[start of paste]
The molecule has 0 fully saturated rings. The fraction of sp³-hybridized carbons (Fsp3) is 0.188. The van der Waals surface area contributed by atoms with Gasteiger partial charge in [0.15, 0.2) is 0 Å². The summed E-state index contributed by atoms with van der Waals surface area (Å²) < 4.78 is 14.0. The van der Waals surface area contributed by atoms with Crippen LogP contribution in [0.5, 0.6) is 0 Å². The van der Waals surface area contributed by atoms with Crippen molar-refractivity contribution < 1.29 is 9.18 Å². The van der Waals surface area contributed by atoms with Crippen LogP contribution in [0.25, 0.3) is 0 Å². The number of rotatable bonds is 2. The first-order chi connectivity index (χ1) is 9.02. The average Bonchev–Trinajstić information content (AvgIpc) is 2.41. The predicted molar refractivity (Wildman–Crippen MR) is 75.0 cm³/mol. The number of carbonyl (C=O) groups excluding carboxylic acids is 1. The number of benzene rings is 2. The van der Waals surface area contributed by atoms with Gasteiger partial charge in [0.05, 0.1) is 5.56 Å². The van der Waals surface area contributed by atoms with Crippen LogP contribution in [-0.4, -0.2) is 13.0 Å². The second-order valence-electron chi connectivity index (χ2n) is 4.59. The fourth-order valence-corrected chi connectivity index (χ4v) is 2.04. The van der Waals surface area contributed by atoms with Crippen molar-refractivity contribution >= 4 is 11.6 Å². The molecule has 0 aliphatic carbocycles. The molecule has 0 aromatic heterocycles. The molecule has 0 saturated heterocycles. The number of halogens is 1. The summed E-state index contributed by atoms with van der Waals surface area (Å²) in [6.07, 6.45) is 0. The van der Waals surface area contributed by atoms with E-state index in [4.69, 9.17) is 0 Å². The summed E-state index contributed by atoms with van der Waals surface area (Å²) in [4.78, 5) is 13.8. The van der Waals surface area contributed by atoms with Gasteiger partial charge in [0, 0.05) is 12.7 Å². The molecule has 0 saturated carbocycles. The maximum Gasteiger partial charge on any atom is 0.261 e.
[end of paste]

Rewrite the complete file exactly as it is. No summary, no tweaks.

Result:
The molecule has 0 fully saturated rings. The fraction of sp³-hybridized carbons (Fsp3) is 0.188. The van der Waals surface area contributed by atoms with Gasteiger partial charge in [0.15, 0.2) is 0 Å². The summed E-state index contributed by atoms with van der Waals surface area (Å²) < 4.78 is 14.0. The van der Waals surface area contributed by atoms with Crippen LogP contribution in [0.5, 0.6) is 0 Å². The van der Waals surface area contributed by atoms with Crippen molar-refractivity contribution < 1.29 is 9.18 Å². The van der Waals surface area contributed by atoms with Crippen LogP contribution in [0.25, 0.3) is 0 Å². The number of rotatable bonds is 2. The first-order chi connectivity index (χ1) is 9.02. The average Bonchev–Trinajstić information content (AvgIpc) is 2.41. The predicted molar refractivity (Wildman–Crippen MR) is 75.0 cm³/mol. The number of carbonyl (C=O) groups excluding carboxylic acids is 1. The number of benzene rings is 2. The van der Waals surface area contributed by atoms with Gasteiger partial charge in [0.05, 0.1) is 5.56 Å². The van der Waals surface area contributed by atoms with Crippen LogP contribution in [-0.4, -0.2) is 13.0 Å². The second-order valence-electron chi connectivity index (χ2n) is 4.59. The fourth-order valence-corrected chi connectivity index (χ4v) is 2.04. The van der Waals surface area contributed by atoms with Crippen molar-refractivity contribution >= 4 is 11.6 Å². The molecule has 0 aliphatic carbocycles. The molecule has 0 aromatic heterocycles. The molecule has 0 saturated heterocycles. The number of halogens is 1. The summed E-state index contributed by atoms with van der Waals surface area (Å²) in [6.07, 6.45) is 0. The van der Waals surface area contributed by atoms with E-state index in [4.69, 9.17) is 0 Å². The summed E-state index contributed by atoms with van der Waals surface area (Å²) in [4.78, 5) is 13.8. The van der Waals surface area contributed by atoms with Gasteiger partial charge in [0, 0.05) is 12.7 Å². The molecule has 0 saturated carbocycles. The maximum Gasteiger partial charge on any atom is 0.261 e.